The compact entry-level 3 Series reigns as BMW’s #1 volume-leading bestseller and is the most popular model in the marque’s lineup. It was introduced in 1975 as the successor to the New Class 02 Series and has remained in regular production ever since. With a base price that competes with many other contemporary midsize family sedans such as the Toyota Camry, Honda Accord, and Ford Fusion, the 3 Series is arguably the most mainstream of all of BMW’s present-day crop. It’s far more than just a basic commuter car, though. The 3 Series, like its larger sibling, the elite 7 Series high-end luxury saloon, epitomizes the BMW trademark amalgamation of style, luxury, and performance but unlike that premier flagship vehicle, the 3 Series is attainable and has attracted a broad array of new customers ranging from suburban families to urban millennials. What was once previously exclusive to only the more affluent of citizens is now one of the most commonly-seen vehicles on American roads today.
However, the widespread popularity of the BMW 3 Series also saddles it with one of the worst depreciation percentages on the market today: a painful 46.9%. That might not mean anything to someone who leases from a dealership every 3 years, but it really sucks for those who bought brand new from the showroom. But as the old saying goes: “One’s loss is another’s gain.” High depreciation for the 1st owner can be a bargain buy for the 2nd or 3rd in line.
The 2018 auto show circuit kicked off with the North American International Auto Show. From January 13th through to the 28th, the world’s top auto manufacturers gathered at the Cobo Center in Detroit, MI to showcase the new model year cars and trucks, upcoming future production models, and bespoke one-off concept designs that vary from extravagant to just plain weird. It was a venerable ‘Who’s Who’ of journalists, press and media, industry insiders, product reps, brand ambassadors, company spokespeople, and corporate executives before doors were opened to the public on Saturday the 20th. And of course, let’s not forget the all-star cast of the event: the vehicles, themselves.
On November 12th, General Motors broke the Internet with the official world premiere of the 2019 Chevrolet Corvette ZR1 at the Dubai Auto Show. This fourth iteration of the iconic ZR1 nameplate (since 1970 with the C3 3rd generation Corvette) builds upon the monstrous Z06 supercharged C7 Corvette; a track-focused driver’s car that features the latest and greatest sport performance technology General Motors has to offer. In their relentless efforts to compete against—and overtake—the world’s top elite high-performance Sports Cars, General Motors’ Corvette Racing Team has engineered this new ZR1 to not only unseat the previous ZR1 (last seen in 2013) as the fastest production Corvette in history, but to also become the world’s greatest Sports Car ever made. At the time of this writing, not much is known about the exact solid number performance specs of the 2019 ZR1, but it brandishes an all-new supercharged 6.2L Generation 5 small block V8 capable of churning out a hellacious 745 horsepower and 715 lb. ft. of torque VIA a new Eaton supercharger that is 52% larger than the one currently utilized by the Corvette Z06, Cadillac CTS-V, and Chevrolet Camaro ZL1. The 2019 Corvette ZR1 will also employ enhanced aero, cooling, handling and suspension modifications based on the Camaro ZL1 as well as a revised Z07 track option and a brand new ZTK performance pack that adds even greater handling capabilities on top of the already-impressive base setup.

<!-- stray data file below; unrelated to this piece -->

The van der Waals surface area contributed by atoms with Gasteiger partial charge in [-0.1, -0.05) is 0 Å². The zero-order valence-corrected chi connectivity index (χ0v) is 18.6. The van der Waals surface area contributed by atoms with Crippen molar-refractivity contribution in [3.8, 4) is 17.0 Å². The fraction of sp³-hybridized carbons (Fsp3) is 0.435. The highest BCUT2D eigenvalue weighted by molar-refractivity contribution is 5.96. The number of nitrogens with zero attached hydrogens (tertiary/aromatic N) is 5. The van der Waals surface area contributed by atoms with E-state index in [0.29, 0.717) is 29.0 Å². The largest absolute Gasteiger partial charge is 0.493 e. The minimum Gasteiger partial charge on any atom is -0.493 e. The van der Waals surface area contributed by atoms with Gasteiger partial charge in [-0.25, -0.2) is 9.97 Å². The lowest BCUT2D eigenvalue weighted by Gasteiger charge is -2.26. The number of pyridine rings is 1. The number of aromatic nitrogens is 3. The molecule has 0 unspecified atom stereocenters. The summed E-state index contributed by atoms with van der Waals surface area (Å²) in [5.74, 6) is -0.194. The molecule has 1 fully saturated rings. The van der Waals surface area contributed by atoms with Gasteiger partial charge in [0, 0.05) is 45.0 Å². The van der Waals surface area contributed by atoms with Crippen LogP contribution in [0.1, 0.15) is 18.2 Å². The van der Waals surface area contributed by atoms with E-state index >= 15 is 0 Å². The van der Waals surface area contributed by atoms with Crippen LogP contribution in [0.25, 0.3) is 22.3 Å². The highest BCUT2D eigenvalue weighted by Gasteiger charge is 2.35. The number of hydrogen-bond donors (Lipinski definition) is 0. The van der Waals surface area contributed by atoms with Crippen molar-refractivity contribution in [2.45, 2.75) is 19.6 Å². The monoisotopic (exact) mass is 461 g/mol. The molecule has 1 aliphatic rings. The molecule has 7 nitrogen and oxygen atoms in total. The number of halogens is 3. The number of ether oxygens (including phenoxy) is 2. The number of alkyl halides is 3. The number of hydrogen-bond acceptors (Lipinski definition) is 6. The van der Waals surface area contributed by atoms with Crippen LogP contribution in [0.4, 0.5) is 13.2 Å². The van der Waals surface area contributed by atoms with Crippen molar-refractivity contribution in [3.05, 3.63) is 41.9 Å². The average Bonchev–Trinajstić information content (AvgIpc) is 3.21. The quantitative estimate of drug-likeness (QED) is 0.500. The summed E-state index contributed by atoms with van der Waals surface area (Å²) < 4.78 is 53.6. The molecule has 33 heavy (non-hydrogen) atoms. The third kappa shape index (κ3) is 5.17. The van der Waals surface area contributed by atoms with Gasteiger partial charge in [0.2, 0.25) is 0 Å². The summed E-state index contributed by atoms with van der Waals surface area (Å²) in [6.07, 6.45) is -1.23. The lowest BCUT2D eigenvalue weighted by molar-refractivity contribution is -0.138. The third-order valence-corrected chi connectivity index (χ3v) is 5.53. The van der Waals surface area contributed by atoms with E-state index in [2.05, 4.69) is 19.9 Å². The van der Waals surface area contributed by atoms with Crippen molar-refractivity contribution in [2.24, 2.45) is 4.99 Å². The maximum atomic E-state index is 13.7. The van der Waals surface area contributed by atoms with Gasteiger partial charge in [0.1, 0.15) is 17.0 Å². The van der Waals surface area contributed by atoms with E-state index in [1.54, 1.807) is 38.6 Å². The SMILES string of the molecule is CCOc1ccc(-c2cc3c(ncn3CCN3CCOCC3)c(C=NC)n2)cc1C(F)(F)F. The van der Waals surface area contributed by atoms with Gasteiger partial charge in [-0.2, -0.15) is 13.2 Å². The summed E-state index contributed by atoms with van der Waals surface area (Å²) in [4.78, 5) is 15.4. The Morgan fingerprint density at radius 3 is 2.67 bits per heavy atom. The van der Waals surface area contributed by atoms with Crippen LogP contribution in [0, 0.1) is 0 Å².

Pricing for the 2019 Chevrolet Corvette ZR1 is expected to start at $120,000. That’s quite a bit of coin, especially when the base Corvette Stingray—a powerful and capable performance car in its own right—begins at $55,000. That’s far less than what people spend for the typical full-size SUV. Of course, not everybody has an extra $120,000 in their back pockets or stuck underneath the couch cushions among the lost pens and long-forgotten, now-petrified Cheetos. However, when you consider the next comparable selections with this amount of power and these levels of performance capabilities, you’ve got to move all the way up to the Pagani Huayra, the Lamborghini Aventador SV, or the Ferrari F12berlinetta. If you have to ask how much these things cost, you definitely can’t afford them. That $120,000 price tag doesn’t sound so steep anymore, now does it?
Well, boys and girls, it’s finally here. The new Honda Civic Type R, which was first revealed at the 2016 Paris Motor Show, has finally hit dealer showrooms and is on sale now in the U.S. of A. 2017 marks the 5th generation of the Type R variant of the Honda Civic and the 10th generation overall for the Civic, which has been in continuous production since 1972.
A LITTLE HISTORY LESSON…